(This is actually an older post, but in the spirit of my new feature on book reviews, I’m “reprinting” it.)
Chapter Two of Mack’s book was also very good (I have a feeling I’m going to keep saying that for each chapter.).
Picking up where he left off in Chapter One, Chapter Two is entitled, “When Is Anger Wrong?”. He lists five more circumstances or situations when anger should be considered sinful anger.
1.) “Our anger is sinful when it involves brooding or fretting.” What does he mean by “fretting?” He writes…
“Fret is not a word we use much anymore, but it means to constantly think through distressing events in one’s mind while giving those events a negative slant. To put it in the words of Proverbs 30:33, fretting involves churning your displeasure into anger in the same way that milk is churned into butter. It means constantly dwelling on some personal slight, until what started as a small annoyance is built up into an enormous offense.”
Been there… done that. How often have you played and replayed an incident in your mind and by the time you were done, you were fuming… you were much, much angrier than when you first began thinking about it?
He writes, “…every time we play it over in our minds, the recording gets a little louder and a little stronger.” A little bit later on the same page he adds, “Like all sin, over time it begins to control [our] thinking.”
2.) “Our anger is sinful when we keep a running record of how we have been mistreated.”
Mack points out that “1 Corinthians 13:5 says that love does not keep a record of wrongs that have been done to it.”
I wonder how many of us carry around little score cards to keep up with everyone who offends us – each and every time they offend us.
Mack goes on to say that “Keeping a record of wrongs leads quickly to bitterness.”
I believe that this really is a self-destructive behavior. I also believe it leads to pity-parties with a woe-is-me attitude… with conversations with ourselves that sound like this: “Everyone is out to get me. Don’t believe me? Here’s my list.” No good can come from that.
3.) “Our anger is sinful when we pretend that we are not angry.”
Basically, this is an issue of truth-telling vs. lying. But Mack has an interesting take on how this plays out… especially in marriages. He offers the following example and draws out a principle…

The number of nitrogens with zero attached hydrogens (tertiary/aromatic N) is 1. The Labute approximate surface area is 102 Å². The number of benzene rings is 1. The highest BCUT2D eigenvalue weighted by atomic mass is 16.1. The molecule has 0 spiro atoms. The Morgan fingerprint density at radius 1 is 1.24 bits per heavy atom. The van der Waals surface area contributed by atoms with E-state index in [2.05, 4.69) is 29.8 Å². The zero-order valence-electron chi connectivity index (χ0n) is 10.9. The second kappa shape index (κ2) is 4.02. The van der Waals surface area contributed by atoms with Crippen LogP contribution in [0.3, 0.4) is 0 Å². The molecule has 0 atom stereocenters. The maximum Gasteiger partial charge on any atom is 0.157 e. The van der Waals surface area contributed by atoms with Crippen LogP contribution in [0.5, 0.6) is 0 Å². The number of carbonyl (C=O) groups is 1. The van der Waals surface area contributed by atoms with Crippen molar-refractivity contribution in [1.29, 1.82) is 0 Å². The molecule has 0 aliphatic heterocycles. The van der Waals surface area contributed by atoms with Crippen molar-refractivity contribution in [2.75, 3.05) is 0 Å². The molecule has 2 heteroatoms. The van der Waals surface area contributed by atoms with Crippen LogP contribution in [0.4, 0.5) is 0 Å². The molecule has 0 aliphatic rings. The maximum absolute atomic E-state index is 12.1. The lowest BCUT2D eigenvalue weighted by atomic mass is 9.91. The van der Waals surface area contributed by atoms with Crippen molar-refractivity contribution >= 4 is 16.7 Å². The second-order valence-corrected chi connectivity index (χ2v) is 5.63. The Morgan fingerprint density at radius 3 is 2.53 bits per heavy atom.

“Over a period of time [of counseling a woman about a marriage issue] I discover that she is not responding in a biblical way. I know that her husband was responsible before God for what he did to provoke the problem, but I also know that she is responsible before God for prolonging the problem by her unbiblical response. There are some people who provoke trouble, and there are others who prolong trouble. In either case, whether a person is a provoker or a prolonger, that person is sinning.”
“If someone sins against us, he is wrong; but if we respond sinfully, we are wrong as well. The other person’s sin does not excuse our own.”
Which are you: A Provoker or a Prolonger?
So, how do we act in a responsible manner regarding our anger? Mack shares this good advice…
“To control my anger, I must recognize and acknowledge its presence and not play justification or denial games. I must put away lying and speak truth to myself, refusing to use euphemisms that tend to lessen the seriousness of my anger.“…I must recognize that to be hurt or upset or slightly annoyed is only different in degree from being furious or enraged. I must understand that whether I’m slightly annoyed or infuriated, I’m handling the pressures of life in an ungodly way. Having done that, I find it helpful to go on to say, ‘Lord, you already know that I’m angry for the wrong reasons and being tempted to respond to it and express it in ungodly ways. I’m confessing this to you and to myself. I take full responsibility. Please forgive me and please help me to understand what would be a godly response, and then help me to actually respond in a biblically constructive way.”
4.) “Our anger is sinful when we return evil for evil or attack the person with whom we are angry.”
There are three ways this can happen…
A.) The anger can be expressed verbally.
B.) The anger can be expressed passively.
C.) The anger can be expressed physically.
5.) “Our anger is sinful when we attack or hurt a substitute.”
This basically means that we’re sinning when we take the anger we feel toward one person and unleash it on another person.
Chapter Three is on, “Learning to Be Good and Angry.”